WASHINGTON – A federal grand jury on Thursday indicted seven-time Cy Young Award winner Roger Clemens for allegedly lying to Congress about using steroids.
A look at the indictment charging Roger Clemens with one count of obstruction of Congress, three counts of making false statements and two counts of perjury in connection with his February 2008 testimony before the House Committee on Oversight and Government Reform. The indictment (PDF)
Clemens faces charges of obstruction of Congress, making false statements and perjury. The New York Times first reported the indictment.
Clemens and his former trainer, Brian McNamee, testified under oath before the House Committee on Oversight and Government Reform in 2008. McNamee, who cooperated with federal authorities and with baseball’s Mitchell report on performance-enhancing drugs in baseball, said Clemens had used steroids, while Clemens flatly denied having ever used them and accused McNamee of lying.
A few weeks later, the FBI opened a perjury probe against Clemens, a seven-time Cy Young Award winner. The federal grand jury began hearing testimony more than 18 months ago.
Clemens’ attorney, Rusty Hardin, said by telephone from Houston that he had just learned of the indictment and would wait to decide whether to comment.
The case was assigned to U.S. District Judge Reggie Walton, the judge who presided over the perjury and obstruction trial of Vice President Dick Cheney’s former chief of staff, I. Lewis “Scooter” Libby. No date has been set for Clemens’ initial court appearance.
In a defiant appearance before the House Oversight and Government Reform Committee in 2008, Clemens said, “I’ve been accused of something I’m not guilty of … I have never taken steroids or HGH.”
Longtime Clemens friend and pitching star Andy Pettitte told congressional investigators that Clemens confided to him that he had used human growth hormone. Clemens said Pettite’s assertion wasn’t correct.
“I believe Andy has misheard” the conversation, Clemens responded. He said he had simply mentioned to Pettite a TV show about three older men who used HGH to get back their quality of life.
McNamee, a one-time New York City cop and former close friend of Clemens, said in the Mitchell report that he injected the 354-game winner with steroids and HGH at least 16 times in 1998, 2000 and 2001. He repeated the claim under oath before Congress, but Clemens, also under oath, adamantly denied the allegations.
Some of McNamee’s evidence is believed to include bloody gauze, vials and needles that he claims contained steroids and Clemens’ DNA. McNamee kept the decade-old evidence in a FedEx box at his New York home and handed it over to investigators after the probe began.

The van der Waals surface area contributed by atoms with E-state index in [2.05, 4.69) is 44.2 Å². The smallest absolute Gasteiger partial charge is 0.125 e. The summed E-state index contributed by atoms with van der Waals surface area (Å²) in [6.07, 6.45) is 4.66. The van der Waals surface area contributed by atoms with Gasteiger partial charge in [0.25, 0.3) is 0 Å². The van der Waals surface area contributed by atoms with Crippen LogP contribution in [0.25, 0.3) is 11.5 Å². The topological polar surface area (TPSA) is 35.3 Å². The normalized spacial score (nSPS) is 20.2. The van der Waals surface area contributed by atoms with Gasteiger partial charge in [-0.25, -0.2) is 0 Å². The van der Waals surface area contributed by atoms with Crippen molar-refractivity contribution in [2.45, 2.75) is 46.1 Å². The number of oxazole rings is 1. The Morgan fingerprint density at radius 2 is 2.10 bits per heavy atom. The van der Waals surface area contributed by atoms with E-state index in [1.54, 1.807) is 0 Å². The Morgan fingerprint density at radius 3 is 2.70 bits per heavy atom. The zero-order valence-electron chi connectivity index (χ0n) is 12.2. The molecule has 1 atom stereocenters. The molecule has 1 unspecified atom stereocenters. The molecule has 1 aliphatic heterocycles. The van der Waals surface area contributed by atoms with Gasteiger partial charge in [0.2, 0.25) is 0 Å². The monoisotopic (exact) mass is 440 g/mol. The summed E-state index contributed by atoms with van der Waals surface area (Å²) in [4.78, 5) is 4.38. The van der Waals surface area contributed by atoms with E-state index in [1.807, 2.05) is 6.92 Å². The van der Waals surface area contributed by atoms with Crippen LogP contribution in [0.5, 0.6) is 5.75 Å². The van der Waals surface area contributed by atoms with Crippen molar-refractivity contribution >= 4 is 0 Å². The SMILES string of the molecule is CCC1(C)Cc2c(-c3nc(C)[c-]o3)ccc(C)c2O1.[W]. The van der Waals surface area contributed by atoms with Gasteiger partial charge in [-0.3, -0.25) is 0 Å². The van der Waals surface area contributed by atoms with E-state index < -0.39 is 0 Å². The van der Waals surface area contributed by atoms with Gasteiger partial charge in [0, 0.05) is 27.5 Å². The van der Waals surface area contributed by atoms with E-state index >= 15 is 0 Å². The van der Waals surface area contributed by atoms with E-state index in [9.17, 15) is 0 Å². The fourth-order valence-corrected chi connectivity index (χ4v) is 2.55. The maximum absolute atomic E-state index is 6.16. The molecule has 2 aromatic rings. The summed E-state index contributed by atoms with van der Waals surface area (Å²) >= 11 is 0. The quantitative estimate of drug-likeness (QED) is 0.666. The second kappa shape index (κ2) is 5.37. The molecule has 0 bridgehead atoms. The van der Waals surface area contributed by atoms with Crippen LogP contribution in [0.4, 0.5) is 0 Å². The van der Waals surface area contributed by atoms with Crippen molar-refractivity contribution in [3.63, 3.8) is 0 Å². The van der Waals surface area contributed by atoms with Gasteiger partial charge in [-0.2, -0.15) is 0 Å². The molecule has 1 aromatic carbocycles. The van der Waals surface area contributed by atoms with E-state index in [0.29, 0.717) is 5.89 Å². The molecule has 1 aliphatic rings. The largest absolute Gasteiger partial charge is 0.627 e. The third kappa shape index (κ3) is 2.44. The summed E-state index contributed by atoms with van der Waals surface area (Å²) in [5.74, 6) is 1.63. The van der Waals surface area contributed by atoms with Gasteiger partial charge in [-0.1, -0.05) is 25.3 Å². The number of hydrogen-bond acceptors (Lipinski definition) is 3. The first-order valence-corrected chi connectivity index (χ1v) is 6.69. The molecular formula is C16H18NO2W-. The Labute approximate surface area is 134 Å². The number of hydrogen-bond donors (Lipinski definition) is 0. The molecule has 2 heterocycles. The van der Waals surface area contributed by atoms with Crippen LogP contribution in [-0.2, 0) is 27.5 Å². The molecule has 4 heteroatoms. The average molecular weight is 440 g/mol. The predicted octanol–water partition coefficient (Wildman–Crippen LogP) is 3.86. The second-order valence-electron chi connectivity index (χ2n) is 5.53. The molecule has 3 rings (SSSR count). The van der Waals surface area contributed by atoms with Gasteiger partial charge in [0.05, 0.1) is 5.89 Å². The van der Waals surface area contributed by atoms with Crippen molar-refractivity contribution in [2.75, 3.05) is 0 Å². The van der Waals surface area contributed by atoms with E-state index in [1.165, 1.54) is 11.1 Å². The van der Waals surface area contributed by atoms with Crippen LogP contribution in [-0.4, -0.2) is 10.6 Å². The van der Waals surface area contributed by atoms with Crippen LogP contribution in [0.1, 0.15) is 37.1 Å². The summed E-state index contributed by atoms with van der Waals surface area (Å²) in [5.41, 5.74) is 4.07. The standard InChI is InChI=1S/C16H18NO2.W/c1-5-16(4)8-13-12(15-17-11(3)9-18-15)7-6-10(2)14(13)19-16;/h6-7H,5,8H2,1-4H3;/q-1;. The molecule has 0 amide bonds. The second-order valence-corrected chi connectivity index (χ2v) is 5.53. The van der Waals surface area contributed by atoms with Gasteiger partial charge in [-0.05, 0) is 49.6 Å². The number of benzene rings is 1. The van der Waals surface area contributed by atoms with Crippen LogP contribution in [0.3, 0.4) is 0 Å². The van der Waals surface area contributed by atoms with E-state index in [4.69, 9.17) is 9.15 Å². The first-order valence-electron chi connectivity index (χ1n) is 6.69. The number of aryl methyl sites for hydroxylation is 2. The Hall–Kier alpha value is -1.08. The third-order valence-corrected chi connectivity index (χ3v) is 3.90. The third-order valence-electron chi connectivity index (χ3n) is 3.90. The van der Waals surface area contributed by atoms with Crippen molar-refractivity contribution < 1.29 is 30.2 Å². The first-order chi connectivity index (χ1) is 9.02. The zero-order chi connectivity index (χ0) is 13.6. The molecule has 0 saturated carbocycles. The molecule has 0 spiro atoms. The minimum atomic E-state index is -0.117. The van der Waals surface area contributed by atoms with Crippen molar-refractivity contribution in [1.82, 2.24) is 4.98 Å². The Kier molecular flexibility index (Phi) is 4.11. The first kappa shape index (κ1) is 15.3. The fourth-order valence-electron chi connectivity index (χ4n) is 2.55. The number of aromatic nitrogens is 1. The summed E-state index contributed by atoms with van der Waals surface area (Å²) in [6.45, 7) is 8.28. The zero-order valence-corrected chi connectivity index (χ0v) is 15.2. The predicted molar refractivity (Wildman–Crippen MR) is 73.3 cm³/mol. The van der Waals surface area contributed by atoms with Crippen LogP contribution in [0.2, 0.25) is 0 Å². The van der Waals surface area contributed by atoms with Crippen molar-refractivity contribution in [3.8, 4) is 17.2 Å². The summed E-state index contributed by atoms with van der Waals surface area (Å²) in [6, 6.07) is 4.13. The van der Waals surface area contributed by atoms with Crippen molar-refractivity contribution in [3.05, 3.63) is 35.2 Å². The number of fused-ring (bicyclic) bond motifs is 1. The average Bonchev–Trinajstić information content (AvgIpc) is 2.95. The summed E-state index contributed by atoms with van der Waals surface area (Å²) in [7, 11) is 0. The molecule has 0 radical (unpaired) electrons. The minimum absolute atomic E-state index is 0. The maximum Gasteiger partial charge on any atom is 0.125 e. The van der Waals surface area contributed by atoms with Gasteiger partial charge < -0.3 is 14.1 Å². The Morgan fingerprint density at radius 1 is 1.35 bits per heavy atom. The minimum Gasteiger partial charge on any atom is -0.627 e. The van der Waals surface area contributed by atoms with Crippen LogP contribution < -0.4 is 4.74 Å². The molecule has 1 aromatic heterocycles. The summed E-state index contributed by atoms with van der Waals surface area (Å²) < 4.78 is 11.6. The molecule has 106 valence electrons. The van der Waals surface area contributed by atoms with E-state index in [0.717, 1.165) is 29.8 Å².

Clemens sued McNamee for defamation, but a federal judge in Texas dismissed most of Clemens’ claims against McNamee last year. Earlier this month, a federal appeals court affirmed the decision.
McNamee has filed a defamation suit against Clemens in federal court in New York.
A spokesman for the ranking Republican member of the House Oversight and Government Reform Committee said the indictment was welcome.
“Whether it’s a Member of the Cabinet, a CEO or a professional athlete, if there is evidence that someone has intentionally misled a congressional investigative committee, they should be prosecuted to the fullest extent possible. There is no mechanism to justify lying to Congress,” said Kurt Bardella, a spokesman for U.S. Rep. Darrell Issa, R-Calif.
Clemens follows home run king Barry Bonds as baseball stars from the last decade to be indicted for making false statements about using performance-enhancing drugs. Bonds, who was indicted in 2007 on charges he made false statements to the grand jury in the BALCO investigation, is expected to stand trial in March.
Clemens, 48, struck out 4,672 batters over 24 seasons, winning the Cy Young Award seven times with the Boston Red Sox, Toronto Blue Jays, New York Yankees and Houston Astros. He appeared in the World Series six times, winning championships with the Yankees in 1999 and 2000.
Clemens last pitched in the major leagues in 2007, with the Yankees in the American League Division Series.